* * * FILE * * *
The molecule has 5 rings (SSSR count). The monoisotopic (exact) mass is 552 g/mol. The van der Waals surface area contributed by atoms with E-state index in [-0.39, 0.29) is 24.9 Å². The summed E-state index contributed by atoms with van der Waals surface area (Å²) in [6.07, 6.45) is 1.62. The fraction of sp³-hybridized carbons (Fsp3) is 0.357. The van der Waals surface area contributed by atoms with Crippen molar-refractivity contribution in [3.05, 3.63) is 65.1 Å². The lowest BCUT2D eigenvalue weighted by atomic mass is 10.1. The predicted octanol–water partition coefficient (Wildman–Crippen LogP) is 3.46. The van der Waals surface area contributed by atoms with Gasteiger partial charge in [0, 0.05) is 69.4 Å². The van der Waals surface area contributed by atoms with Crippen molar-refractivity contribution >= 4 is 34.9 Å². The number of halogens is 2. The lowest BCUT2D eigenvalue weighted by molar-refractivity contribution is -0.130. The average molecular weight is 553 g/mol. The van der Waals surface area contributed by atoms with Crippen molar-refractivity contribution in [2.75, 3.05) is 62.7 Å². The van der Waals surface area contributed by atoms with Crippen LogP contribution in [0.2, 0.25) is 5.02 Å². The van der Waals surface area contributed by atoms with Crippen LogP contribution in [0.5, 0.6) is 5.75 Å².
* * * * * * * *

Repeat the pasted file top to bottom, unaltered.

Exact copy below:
The molecule has 5 rings (SSSR count). The monoisotopic (exact) mass is 552 g/mol. The van der Waals surface area contributed by atoms with E-state index in [-0.39, 0.29) is 24.9 Å². The summed E-state index contributed by atoms with van der Waals surface area (Å²) in [6.07, 6.45) is 1.62. The fraction of sp³-hybridized carbons (Fsp3) is 0.357. The van der Waals surface area contributed by atoms with Crippen molar-refractivity contribution in [3.05, 3.63) is 65.1 Å². The lowest BCUT2D eigenvalue weighted by atomic mass is 10.1. The predicted octanol–water partition coefficient (Wildman–Crippen LogP) is 3.46. The van der Waals surface area contributed by atoms with Gasteiger partial charge in [0, 0.05) is 69.4 Å². The van der Waals surface area contributed by atoms with Crippen molar-refractivity contribution >= 4 is 34.9 Å². The number of halogens is 2. The lowest BCUT2D eigenvalue weighted by molar-refractivity contribution is -0.130. The average molecular weight is 553 g/mol. The van der Waals surface area contributed by atoms with Crippen molar-refractivity contribution in [2.75, 3.05) is 62.7 Å². The van der Waals surface area contributed by atoms with Crippen LogP contribution in [0.2, 0.25) is 5.02 Å². The van der Waals surface area contributed by atoms with Crippen LogP contribution in [0.5, 0.6) is 5.75 Å².